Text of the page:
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December 2, 1893


JAMA. 1893;XXI(23):860. doi:10.1001/jama.1893.02420750030006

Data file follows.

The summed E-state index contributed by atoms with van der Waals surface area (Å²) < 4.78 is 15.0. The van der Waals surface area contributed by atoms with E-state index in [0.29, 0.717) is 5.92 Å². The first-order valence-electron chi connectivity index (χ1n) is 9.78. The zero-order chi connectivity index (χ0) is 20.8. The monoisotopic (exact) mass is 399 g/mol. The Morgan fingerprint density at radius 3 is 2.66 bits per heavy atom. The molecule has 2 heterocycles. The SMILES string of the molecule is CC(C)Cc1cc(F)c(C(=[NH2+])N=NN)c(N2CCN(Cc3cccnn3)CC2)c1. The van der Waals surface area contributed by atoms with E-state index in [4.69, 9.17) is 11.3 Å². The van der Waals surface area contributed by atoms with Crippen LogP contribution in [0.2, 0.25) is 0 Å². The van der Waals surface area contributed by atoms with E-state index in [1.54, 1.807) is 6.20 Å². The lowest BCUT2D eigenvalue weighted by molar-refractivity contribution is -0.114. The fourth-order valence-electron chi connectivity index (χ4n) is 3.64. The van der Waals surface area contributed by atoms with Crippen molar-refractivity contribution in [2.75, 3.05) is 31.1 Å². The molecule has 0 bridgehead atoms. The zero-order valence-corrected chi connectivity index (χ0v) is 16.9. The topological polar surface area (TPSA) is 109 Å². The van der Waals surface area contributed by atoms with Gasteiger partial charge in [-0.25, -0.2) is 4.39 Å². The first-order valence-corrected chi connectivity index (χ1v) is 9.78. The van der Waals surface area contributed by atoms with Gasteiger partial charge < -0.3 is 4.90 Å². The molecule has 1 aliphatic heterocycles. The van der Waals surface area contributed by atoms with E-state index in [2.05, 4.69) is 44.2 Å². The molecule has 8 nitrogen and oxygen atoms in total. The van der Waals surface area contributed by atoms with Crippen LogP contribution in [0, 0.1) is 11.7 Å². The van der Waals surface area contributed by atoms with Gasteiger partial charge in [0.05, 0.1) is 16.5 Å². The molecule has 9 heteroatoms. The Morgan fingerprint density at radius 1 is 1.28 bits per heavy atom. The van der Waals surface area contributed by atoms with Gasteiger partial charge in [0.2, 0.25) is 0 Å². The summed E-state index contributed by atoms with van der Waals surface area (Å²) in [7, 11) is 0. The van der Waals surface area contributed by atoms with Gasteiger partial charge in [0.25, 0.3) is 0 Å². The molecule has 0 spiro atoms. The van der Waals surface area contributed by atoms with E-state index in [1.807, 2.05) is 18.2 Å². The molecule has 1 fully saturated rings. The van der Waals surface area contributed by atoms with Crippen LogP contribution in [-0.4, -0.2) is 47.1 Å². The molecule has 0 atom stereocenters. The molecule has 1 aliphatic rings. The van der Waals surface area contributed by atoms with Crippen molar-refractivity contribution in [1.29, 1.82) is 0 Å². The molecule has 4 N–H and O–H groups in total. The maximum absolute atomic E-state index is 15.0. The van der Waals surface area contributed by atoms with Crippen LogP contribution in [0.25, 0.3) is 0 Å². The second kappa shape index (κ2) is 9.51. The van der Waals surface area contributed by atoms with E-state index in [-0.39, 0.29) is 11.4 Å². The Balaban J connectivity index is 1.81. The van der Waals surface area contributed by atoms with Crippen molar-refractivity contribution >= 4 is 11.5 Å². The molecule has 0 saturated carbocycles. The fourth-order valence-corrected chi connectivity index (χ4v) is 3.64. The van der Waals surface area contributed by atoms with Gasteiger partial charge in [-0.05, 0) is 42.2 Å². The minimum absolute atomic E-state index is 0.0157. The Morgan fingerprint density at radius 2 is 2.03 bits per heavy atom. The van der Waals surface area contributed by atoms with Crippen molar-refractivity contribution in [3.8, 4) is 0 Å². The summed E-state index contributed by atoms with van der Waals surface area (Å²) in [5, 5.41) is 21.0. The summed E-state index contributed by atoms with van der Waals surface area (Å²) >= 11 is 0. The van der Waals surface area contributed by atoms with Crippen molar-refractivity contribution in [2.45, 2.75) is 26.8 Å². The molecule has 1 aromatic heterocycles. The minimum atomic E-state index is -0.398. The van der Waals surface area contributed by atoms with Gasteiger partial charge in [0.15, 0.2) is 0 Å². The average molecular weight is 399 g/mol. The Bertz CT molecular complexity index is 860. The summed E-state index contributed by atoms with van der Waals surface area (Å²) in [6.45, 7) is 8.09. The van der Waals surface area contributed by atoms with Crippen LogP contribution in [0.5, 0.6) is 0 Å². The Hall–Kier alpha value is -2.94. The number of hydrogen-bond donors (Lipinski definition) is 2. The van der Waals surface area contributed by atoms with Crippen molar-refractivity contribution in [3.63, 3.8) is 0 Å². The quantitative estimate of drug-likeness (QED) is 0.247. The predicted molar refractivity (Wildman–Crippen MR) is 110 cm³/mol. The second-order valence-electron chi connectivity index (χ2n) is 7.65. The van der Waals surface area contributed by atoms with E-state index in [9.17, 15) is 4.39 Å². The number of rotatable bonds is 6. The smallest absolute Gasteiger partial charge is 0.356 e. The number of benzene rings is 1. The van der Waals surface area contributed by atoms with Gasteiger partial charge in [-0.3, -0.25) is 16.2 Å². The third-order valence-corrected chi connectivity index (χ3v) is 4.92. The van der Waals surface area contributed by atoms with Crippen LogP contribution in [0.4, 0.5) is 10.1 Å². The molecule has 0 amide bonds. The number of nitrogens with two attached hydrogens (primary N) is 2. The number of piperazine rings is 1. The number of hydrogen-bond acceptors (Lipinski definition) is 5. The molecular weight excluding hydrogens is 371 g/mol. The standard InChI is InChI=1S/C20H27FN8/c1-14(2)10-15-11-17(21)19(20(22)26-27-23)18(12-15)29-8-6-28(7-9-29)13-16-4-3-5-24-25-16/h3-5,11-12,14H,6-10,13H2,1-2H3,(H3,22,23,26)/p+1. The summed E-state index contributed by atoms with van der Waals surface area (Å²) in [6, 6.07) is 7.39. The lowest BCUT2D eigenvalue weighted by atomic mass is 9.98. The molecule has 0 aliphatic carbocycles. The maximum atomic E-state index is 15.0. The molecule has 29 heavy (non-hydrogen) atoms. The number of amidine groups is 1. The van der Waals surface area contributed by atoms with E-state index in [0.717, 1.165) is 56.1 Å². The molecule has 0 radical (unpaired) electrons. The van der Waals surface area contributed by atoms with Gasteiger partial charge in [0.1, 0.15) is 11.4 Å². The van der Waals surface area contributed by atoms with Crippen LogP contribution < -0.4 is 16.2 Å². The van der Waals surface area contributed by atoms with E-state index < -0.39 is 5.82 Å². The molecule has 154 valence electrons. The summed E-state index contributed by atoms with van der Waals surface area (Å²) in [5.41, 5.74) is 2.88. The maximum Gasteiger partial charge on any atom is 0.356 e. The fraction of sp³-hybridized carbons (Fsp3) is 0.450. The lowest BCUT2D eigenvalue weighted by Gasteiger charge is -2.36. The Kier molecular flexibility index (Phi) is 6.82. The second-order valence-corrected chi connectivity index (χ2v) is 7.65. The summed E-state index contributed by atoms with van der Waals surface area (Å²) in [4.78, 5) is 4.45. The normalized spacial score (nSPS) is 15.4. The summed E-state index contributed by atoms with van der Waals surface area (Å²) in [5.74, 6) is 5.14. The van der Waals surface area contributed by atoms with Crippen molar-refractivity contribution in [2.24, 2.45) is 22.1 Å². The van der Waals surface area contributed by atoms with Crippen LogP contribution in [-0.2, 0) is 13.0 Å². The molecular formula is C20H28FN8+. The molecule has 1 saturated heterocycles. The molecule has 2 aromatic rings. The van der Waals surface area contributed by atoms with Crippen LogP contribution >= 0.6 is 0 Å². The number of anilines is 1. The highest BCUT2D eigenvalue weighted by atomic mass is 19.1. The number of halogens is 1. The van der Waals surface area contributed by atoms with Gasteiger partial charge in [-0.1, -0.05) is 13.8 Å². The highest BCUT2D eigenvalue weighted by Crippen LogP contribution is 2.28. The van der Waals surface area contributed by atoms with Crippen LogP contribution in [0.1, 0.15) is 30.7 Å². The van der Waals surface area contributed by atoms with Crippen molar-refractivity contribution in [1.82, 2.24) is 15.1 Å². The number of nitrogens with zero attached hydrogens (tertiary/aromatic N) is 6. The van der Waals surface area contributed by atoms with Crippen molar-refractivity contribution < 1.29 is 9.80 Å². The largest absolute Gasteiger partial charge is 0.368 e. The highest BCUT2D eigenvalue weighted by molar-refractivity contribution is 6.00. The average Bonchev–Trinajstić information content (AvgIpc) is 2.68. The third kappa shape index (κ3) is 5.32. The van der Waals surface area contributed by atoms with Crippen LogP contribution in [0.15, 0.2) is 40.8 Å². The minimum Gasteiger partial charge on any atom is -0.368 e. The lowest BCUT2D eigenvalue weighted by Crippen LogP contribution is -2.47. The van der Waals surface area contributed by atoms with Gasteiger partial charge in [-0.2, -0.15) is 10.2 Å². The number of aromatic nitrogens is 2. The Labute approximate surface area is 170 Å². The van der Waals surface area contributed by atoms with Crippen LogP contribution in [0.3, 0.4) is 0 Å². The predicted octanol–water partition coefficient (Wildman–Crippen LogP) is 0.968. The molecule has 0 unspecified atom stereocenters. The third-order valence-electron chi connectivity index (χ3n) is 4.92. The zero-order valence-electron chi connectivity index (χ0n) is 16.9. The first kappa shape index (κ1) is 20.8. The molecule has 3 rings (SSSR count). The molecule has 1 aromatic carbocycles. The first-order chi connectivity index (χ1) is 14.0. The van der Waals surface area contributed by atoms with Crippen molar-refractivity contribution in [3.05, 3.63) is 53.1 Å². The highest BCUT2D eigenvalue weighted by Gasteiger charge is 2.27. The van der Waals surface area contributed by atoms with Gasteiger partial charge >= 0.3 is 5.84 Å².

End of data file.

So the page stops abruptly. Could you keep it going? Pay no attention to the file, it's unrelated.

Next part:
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The subdivision of practical medical work in our large cities, and to a certain extent, also, in smaller communities, into departments that engage the special attention of members of the profession is not merely a result of the ever-widening field of medical knowledge, which of itself makes it impossible for any one man to master it fully, but points also to a sadder truth that should not be forgotten, namely, that medical skill in each department is yet so imperfect as to[ill]demand the undivided skill of a devotee. This recognition of the advantages of special expertness is but a recent development in modern medicine, though once fully developed in ancient Egypt. Thirty-five years ago there were even no ophthalmologists, the enormous work now performed by these specialists being but imperfectly done by the general surgeons. To-day, the general practitioner or surgeon may at times measure a refraction or determine the

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